(RxWiki News) To evaluate the risk of heart disease in patients with chronic kidney disease, doctors run tests that measure certain biomarkers, specifically blood levels of phosphorus, parathyroid hormone, and calcium. Kidney disease patients are regularly tested to gauge their risk of heart disease, but new research casts doubt on the usefulness of these tests.
Dr. Giovanni F.M. Strippoli, renal research coordinator at the Mario Negri Sud Consortium in Italy and senior author of the study, and colleagues reviewed nearly 50 studies from the past 60 years in order to see if the these biomarkers were actually good indicators of heart disease risk in patients with chronic kidney disease.
dailyRx Insight: Kidney patients, Ask your doctor if your next blood test is necessary.
After reviewing numerous past studies, researchers saw little evidence of a connection between higher levels parathyroid hormone and calcium and having heart disease. However, they did find that higher levels of phosphorus were associated with an increased risk of death in people with kidney disease. The authors write that only one study provided good information on the association between heart-related death and the biomarkers.
Chronic kidney disease affects over 26 million people in the United States, with many millions more being affected by instances of acute kidney disease. Chronic kidney disease results when the kidneys gradually lose their ability to filter out waste products from the blood and maintain the proper balance of water, salts and proteins in the blood. Chronic kidney failure can be caused by a multitude of reasons, but is commonly seen in patients with high blood pressure and diabetes, as well as patients with autoimmune diseases. Acute kidney failure is similar to chronic kidney failure in that the kidneys fail to do their job, but acute kidney failure happens at a more rapid pace, usually due to loss of blood flow, toxic drugs, or obstruction of urine flow. Symptoms of kidney failure are variable, but people will often feel tired, have muscle cramps, trouble sleeping, swollen feet and puffy eyes, and an increased need to urinate. Treatment includes medications such as ACE inhibitors and ARBs, although they are not curative. Eventually many patients need replacement of the hormones erythropoietin and calcitriol, and eventually dialysis and kidney transplantation. Diagnosis is made by measuring substances in the blood and urine.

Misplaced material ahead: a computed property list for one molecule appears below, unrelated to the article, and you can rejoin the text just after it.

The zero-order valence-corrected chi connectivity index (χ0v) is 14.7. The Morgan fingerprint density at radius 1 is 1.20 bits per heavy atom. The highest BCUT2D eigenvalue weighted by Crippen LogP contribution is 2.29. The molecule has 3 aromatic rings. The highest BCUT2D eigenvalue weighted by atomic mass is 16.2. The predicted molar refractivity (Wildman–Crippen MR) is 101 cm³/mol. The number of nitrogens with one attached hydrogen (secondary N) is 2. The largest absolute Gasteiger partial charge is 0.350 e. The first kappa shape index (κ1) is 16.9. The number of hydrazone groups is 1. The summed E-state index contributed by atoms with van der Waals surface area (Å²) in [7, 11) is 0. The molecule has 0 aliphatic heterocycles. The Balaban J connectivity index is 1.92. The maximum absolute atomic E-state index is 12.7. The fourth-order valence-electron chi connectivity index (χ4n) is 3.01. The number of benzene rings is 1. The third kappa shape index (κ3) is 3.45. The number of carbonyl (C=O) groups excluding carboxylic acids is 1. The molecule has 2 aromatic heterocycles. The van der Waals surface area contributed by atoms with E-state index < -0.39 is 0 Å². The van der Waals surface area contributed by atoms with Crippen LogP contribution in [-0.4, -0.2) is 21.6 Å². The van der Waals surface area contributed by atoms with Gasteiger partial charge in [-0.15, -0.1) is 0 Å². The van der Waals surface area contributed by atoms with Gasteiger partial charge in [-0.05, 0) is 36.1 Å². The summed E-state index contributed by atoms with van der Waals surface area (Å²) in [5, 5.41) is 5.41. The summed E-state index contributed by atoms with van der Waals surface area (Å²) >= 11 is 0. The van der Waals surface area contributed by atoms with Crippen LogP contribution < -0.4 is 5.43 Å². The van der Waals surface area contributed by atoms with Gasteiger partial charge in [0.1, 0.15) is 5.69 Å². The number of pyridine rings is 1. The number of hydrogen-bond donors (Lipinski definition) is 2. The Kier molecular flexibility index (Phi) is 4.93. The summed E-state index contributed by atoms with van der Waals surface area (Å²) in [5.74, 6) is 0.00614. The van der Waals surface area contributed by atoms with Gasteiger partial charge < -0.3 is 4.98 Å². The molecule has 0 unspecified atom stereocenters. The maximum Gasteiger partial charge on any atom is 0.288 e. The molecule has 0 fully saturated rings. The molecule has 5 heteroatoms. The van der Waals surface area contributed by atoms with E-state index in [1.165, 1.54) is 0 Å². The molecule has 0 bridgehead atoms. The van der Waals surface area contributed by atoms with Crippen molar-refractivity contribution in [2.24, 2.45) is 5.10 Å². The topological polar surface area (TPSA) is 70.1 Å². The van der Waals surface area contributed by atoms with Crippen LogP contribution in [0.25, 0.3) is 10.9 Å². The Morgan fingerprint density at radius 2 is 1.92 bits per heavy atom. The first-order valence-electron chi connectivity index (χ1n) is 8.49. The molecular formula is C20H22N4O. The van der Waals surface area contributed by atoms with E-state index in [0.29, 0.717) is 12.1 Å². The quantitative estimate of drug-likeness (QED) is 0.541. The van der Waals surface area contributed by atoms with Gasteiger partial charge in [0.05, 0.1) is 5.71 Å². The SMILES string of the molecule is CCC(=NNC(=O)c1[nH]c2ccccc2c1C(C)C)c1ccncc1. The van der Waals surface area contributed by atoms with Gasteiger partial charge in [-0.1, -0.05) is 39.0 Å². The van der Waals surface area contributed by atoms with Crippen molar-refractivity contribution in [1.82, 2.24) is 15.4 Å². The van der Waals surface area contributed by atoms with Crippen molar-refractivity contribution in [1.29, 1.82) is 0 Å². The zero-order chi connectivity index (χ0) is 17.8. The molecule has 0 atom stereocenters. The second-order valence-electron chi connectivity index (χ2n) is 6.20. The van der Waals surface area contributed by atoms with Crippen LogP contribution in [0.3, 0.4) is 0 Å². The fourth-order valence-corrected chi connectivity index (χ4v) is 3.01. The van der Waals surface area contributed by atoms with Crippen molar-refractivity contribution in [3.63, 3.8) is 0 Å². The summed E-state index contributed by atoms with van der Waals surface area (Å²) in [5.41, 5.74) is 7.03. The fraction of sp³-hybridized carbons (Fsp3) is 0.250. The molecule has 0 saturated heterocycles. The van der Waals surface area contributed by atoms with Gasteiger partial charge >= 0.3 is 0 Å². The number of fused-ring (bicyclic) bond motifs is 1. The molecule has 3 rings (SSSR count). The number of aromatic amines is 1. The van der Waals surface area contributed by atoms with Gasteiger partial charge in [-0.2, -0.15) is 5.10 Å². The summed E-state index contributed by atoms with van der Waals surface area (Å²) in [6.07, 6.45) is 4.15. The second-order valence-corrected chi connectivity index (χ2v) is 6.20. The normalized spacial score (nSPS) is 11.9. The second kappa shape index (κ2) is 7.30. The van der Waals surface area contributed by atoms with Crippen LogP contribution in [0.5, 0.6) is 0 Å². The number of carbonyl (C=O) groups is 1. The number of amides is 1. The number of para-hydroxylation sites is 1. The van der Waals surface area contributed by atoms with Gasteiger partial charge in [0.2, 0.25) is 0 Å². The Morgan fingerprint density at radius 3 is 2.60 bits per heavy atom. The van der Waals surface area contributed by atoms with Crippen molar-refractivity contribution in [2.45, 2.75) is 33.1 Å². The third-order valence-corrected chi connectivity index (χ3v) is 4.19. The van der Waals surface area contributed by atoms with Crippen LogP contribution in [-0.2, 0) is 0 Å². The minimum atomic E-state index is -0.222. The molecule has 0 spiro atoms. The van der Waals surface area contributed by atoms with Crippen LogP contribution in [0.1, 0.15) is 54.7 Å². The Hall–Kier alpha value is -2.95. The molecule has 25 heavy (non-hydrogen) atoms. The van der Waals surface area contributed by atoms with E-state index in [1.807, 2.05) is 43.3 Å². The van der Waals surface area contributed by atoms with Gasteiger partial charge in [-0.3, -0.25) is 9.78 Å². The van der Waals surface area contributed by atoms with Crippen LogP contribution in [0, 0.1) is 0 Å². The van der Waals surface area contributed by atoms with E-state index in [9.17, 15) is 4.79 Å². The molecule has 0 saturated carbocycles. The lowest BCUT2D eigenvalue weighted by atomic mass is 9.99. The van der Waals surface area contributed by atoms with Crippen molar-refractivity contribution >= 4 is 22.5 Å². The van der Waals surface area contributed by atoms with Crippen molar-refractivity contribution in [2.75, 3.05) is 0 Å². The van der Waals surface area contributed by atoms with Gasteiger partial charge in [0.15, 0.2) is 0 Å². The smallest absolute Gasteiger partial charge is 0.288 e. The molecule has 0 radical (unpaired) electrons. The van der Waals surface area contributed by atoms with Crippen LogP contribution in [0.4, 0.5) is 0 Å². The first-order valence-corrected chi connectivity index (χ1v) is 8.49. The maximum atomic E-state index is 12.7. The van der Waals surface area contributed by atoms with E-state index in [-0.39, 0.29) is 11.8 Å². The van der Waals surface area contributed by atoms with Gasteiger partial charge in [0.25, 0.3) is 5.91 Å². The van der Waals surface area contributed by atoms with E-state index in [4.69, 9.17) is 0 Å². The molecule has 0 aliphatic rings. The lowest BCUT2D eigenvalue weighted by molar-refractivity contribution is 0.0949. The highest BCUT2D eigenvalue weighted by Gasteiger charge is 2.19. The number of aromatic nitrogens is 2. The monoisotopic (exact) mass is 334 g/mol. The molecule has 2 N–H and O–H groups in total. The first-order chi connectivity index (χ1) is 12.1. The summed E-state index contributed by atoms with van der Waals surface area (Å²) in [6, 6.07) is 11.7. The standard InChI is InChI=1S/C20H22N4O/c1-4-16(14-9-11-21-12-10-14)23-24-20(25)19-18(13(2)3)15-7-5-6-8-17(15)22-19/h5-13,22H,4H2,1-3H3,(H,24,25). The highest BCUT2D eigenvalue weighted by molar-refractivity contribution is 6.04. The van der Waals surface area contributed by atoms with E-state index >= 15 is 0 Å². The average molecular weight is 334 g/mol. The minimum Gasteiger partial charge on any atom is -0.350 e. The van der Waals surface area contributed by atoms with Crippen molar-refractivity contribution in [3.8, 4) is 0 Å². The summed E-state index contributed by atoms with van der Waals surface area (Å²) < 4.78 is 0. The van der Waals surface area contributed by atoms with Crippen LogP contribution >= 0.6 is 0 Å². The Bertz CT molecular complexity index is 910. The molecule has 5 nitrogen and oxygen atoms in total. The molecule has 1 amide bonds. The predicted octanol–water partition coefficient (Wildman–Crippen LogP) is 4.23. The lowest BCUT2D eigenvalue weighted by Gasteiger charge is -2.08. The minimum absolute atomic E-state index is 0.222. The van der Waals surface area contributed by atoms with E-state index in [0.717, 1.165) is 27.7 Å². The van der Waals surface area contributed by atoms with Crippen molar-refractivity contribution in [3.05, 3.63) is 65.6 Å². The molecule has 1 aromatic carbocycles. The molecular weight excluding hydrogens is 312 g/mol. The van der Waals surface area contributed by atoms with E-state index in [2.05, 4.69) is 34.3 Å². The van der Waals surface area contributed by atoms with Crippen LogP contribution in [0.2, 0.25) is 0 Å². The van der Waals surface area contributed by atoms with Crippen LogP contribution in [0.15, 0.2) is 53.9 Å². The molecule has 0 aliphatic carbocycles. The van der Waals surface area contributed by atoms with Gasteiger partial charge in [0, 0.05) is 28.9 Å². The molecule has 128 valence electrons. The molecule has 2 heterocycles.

The study is published in the Journal of the American Medical Association.